Heron Maid

Works Cited

Barbara Korbel, and Janice Katz. “Binding Beauty: Conserving a Collection of Japanese Printed Books.” Art Institute of Chicago Museum Studies, vol. 31, no. 2, 2005, pp. 16–105. JSTOR, JSTOR, www.jstor.org/stable/4104454.

Breede, Manfred, and Jason Lisi. "The Accordion Book." International Journal of the Book 4.1 (2007).

Chiappa, J. Noel. The Production of Japanese Woodblock Prints. MIT, http://mercury.lcs.mit.edu/~jnc/prints/process.html.

Chiba, Reiko. The Making of a Japanese Print: Harunobu's "Heron Maid". Charles E. Tuttle Company, 1960.

Department of Asian Art. “Art of the Pleasure Quarters and the Ukiyo-e Style.” In Heilbrunn Timeline of Art History. New York: The Metropolitan Museum of Art, 2000–. http://www.metmuseum.org/toah/hd/plea/hd_plea.htm (October 2004)

Department of Asian Art. “Woodblock Prints in the Ukiyo-e Style.” In Heilbrunn Timeline of Art History. New York: The Metropolitan Museum of Art, 2000–. http://www.metmuseum.org/toah/hd/ukiy/hd_ukiy.htm (October 2003)

Pang, Mae Anna. “Japanese Woodblock Prints: a Mass Medium.” National Gallery of Victoria, www.ngv.vic.gov.au/essay/japanese-woodblock-prints-a-mass-medium/.

Twyman, Michael, et al. “What Is Printing?” The Broadview Reader in Book History. Broadview Press, 2014. 37-44.

Bull, David. “Encyclopedia of Woodblock Printmaking.” Encyclopedia of Woodblock, www.woodblock.com/encyclopedia/entries/011_07/011_07.html.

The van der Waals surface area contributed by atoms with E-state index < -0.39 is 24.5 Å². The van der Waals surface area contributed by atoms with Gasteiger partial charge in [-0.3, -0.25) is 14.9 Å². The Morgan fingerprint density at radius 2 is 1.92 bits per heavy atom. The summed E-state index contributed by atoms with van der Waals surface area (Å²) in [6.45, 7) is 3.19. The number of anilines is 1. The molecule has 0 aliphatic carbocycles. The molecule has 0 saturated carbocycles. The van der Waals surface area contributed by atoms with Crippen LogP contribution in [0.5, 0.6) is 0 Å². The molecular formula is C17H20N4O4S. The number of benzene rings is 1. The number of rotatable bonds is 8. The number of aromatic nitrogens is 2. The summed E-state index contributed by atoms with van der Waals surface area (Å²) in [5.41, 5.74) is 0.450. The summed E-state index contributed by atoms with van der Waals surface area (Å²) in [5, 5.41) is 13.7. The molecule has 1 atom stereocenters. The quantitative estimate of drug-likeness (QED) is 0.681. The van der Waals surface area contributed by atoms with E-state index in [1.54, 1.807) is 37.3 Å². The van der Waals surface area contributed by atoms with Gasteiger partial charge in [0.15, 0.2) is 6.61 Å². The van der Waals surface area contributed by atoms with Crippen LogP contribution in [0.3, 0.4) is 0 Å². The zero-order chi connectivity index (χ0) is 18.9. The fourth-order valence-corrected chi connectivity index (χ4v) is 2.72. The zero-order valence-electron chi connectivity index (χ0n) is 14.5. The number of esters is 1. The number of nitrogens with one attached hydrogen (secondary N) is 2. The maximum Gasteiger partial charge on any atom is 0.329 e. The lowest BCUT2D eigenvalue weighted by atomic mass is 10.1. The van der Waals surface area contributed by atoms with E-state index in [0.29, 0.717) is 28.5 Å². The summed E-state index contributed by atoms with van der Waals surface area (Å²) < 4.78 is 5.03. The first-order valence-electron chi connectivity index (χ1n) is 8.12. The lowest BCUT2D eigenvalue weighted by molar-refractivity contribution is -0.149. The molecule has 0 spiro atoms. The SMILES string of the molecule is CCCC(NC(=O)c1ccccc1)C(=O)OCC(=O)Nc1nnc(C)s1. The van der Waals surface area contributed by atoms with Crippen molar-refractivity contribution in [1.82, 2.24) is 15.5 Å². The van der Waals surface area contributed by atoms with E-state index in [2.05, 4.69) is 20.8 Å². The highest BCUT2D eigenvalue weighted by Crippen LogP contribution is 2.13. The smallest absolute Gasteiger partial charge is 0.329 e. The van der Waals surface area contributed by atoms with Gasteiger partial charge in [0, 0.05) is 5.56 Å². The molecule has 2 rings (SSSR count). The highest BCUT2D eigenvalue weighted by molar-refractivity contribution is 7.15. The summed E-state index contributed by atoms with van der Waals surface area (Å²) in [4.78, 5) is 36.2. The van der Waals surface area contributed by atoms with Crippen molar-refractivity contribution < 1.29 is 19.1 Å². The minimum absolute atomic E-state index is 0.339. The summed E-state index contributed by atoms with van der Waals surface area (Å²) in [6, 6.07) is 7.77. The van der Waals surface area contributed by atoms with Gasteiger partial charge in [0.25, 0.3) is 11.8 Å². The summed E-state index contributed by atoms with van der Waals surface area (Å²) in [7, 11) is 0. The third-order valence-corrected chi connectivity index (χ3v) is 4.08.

This edition of The Making of a Japanese Print is not the original copy as indicated by the two publishing dates in the preface. Since it was originally published between 1923 and 1978, the copyright law protects this work from being released in the public domain for 95 years from the date of publication. Accordingly, we could not publish all of the scanned images onto Omeka since it would conflict with the copyright law. We could, however, provide viewers with a preview that portrays the development of a colored drawing through woodblock printing. The Making of a Japanese Print captures ten images, with the last one being the completed illustration of Harunobu’s “Heron Maid.” By incorporating the drawings from the beginning, middle, and end and using Omeka’s map interface, we have created an interactive experience for the book that evokes an appreciation for the Japanese art that emerged during the Edo period and the process of coloring images through hand-carved blocks.

The digitized version of the book, however, fails to capture the accordion binding and makes it difficult for viewers to distinguish the variation in color as it limits their view to one illustration rather than portraying the recto and verso of each opening side by side. Whereas a physical encounter with the book allows readers to feel the texture of these imprints and add to their knowledge of woodblock printing, the digitized format certainly leaves them dependent on a magnifying glass to take a closer look. Although this remediation hinders the ability of readers to analyze crucial evidence, it also sets forth a distinctive learning experience through the functionalities Omeka has to offer. Nevertheless, these digital and copyright restrictions did not limit our creativity in conveying the essence of the content online.